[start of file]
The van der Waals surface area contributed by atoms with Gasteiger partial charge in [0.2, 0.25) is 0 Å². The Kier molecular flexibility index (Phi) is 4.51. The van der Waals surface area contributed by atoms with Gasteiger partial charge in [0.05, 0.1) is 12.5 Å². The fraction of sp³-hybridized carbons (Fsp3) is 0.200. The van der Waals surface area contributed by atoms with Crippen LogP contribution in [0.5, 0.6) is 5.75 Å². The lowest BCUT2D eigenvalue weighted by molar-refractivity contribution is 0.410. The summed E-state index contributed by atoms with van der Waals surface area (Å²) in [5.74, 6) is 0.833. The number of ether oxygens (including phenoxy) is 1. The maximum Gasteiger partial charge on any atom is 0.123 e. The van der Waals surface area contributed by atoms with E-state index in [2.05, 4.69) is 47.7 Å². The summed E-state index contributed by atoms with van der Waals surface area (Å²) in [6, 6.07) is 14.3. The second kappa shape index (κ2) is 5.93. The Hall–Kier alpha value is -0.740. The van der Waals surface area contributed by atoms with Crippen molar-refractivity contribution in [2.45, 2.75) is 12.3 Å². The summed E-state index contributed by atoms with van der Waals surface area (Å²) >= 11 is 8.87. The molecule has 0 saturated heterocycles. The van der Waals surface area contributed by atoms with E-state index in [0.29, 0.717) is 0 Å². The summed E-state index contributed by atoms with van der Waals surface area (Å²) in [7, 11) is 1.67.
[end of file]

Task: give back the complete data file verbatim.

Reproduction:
The van der Waals surface area contributed by atoms with Gasteiger partial charge in [0.2, 0.25) is 0 Å². The Kier molecular flexibility index (Phi) is 4.51. The van der Waals surface area contributed by atoms with Gasteiger partial charge in [0.05, 0.1) is 12.5 Å². The fraction of sp³-hybridized carbons (Fsp3) is 0.200. The van der Waals surface area contributed by atoms with Crippen LogP contribution in [0.5, 0.6) is 5.75 Å². The lowest BCUT2D eigenvalue weighted by molar-refractivity contribution is 0.410. The summed E-state index contributed by atoms with van der Waals surface area (Å²) in [5.74, 6) is 0.833. The number of ether oxygens (including phenoxy) is 1. The maximum Gasteiger partial charge on any atom is 0.123 e. The van der Waals surface area contributed by atoms with E-state index in [2.05, 4.69) is 47.7 Å². The summed E-state index contributed by atoms with van der Waals surface area (Å²) in [6, 6.07) is 14.3. The second kappa shape index (κ2) is 5.93. The Hall–Kier alpha value is -0.740. The van der Waals surface area contributed by atoms with Crippen molar-refractivity contribution in [2.45, 2.75) is 12.3 Å². The summed E-state index contributed by atoms with van der Waals surface area (Å²) >= 11 is 8.87. The molecule has 0 saturated heterocycles. The van der Waals surface area contributed by atoms with E-state index in [0.29, 0.717) is 0 Å². The summed E-state index contributed by atoms with van der Waals surface area (Å²) in [7, 11) is 1.67.